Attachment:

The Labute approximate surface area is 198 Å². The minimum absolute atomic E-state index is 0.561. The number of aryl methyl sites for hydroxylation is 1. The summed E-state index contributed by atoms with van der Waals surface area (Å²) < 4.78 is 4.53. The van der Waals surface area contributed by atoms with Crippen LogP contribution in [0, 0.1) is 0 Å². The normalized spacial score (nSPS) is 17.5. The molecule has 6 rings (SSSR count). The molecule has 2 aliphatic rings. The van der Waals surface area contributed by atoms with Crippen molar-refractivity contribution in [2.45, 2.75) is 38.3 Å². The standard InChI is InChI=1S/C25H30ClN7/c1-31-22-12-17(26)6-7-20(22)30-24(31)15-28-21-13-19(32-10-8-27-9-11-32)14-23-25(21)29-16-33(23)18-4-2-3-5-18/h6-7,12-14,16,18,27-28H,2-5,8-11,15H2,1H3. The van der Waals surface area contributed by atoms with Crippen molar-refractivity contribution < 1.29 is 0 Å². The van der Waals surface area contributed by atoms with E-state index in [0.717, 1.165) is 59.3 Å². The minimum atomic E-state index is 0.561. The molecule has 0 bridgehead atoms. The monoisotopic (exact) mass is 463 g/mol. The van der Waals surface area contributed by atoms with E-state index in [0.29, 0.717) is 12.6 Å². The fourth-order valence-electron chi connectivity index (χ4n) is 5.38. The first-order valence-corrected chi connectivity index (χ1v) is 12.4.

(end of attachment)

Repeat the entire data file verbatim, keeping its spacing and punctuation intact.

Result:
The Labute approximate surface area is 198 Å². The minimum absolute atomic E-state index is 0.561. The number of aryl methyl sites for hydroxylation is 1. The summed E-state index contributed by atoms with van der Waals surface area (Å²) < 4.78 is 4.53. The van der Waals surface area contributed by atoms with Crippen LogP contribution in [0, 0.1) is 0 Å². The normalized spacial score (nSPS) is 17.5. The molecule has 6 rings (SSSR count). The molecule has 2 aliphatic rings. The van der Waals surface area contributed by atoms with Crippen molar-refractivity contribution in [2.45, 2.75) is 38.3 Å². The standard InChI is InChI=1S/C25H30ClN7/c1-31-22-12-17(26)6-7-20(22)30-24(31)15-28-21-13-19(32-10-8-27-9-11-32)14-23-25(21)29-16-33(23)18-4-2-3-5-18/h6-7,12-14,16,18,27-28H,2-5,8-11,15H2,1H3. The van der Waals surface area contributed by atoms with Crippen molar-refractivity contribution < 1.29 is 0 Å². The van der Waals surface area contributed by atoms with E-state index in [0.717, 1.165) is 59.3 Å². The minimum atomic E-state index is 0.561. The molecule has 0 bridgehead atoms. The monoisotopic (exact) mass is 463 g/mol. The van der Waals surface area contributed by atoms with E-state index in [0.29, 0.717) is 12.6 Å². The fourth-order valence-electron chi connectivity index (χ4n) is 5.38. The first-order valence-corrected chi connectivity index (χ1v) is 12.4.